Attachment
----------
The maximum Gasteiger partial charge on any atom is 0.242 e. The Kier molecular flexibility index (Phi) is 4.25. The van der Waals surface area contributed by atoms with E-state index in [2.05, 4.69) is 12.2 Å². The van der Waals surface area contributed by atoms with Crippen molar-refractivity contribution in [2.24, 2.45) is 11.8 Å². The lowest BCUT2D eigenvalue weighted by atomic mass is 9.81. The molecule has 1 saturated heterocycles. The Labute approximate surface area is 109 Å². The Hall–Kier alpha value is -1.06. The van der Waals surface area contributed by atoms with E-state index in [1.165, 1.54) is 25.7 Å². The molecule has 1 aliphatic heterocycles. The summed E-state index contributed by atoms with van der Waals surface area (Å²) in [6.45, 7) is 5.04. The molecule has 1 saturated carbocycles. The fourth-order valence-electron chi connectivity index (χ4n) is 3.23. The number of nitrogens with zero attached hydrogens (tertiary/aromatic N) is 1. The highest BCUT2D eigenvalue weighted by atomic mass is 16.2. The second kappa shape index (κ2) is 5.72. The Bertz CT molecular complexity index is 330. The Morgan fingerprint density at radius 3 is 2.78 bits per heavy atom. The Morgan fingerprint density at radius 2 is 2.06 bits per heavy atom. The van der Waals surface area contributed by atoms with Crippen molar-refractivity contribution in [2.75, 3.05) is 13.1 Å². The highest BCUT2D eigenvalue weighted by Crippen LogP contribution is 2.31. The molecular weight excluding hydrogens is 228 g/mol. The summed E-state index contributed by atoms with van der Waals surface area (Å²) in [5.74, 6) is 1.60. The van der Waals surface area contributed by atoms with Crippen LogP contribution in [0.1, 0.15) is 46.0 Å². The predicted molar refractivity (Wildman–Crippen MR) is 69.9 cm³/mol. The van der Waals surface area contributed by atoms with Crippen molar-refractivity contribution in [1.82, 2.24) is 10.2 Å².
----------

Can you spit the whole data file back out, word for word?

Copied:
The maximum Gasteiger partial charge on any atom is 0.242 e. The Kier molecular flexibility index (Phi) is 4.25. The van der Waals surface area contributed by atoms with E-state index in [2.05, 4.69) is 12.2 Å². The van der Waals surface area contributed by atoms with Crippen molar-refractivity contribution in [2.24, 2.45) is 11.8 Å². The lowest BCUT2D eigenvalue weighted by atomic mass is 9.81. The molecule has 1 saturated heterocycles. The Labute approximate surface area is 109 Å². The Hall–Kier alpha value is -1.06. The van der Waals surface area contributed by atoms with E-state index in [1.165, 1.54) is 25.7 Å². The molecule has 1 aliphatic heterocycles. The summed E-state index contributed by atoms with van der Waals surface area (Å²) in [6.45, 7) is 5.04. The molecule has 1 saturated carbocycles. The fourth-order valence-electron chi connectivity index (χ4n) is 3.23. The number of nitrogens with zero attached hydrogens (tertiary/aromatic N) is 1. The highest BCUT2D eigenvalue weighted by atomic mass is 16.2. The second kappa shape index (κ2) is 5.72. The Bertz CT molecular complexity index is 330. The Morgan fingerprint density at radius 3 is 2.78 bits per heavy atom. The Morgan fingerprint density at radius 2 is 2.06 bits per heavy atom. The van der Waals surface area contributed by atoms with Crippen molar-refractivity contribution in [2.75, 3.05) is 13.1 Å². The highest BCUT2D eigenvalue weighted by Crippen LogP contribution is 2.31. The molecular weight excluding hydrogens is 228 g/mol. The summed E-state index contributed by atoms with van der Waals surface area (Å²) in [5.74, 6) is 1.60. The van der Waals surface area contributed by atoms with Crippen LogP contribution in [0.1, 0.15) is 46.0 Å². The predicted molar refractivity (Wildman–Crippen MR) is 69.9 cm³/mol. The van der Waals surface area contributed by atoms with Crippen molar-refractivity contribution in [1.82, 2.24) is 10.2 Å².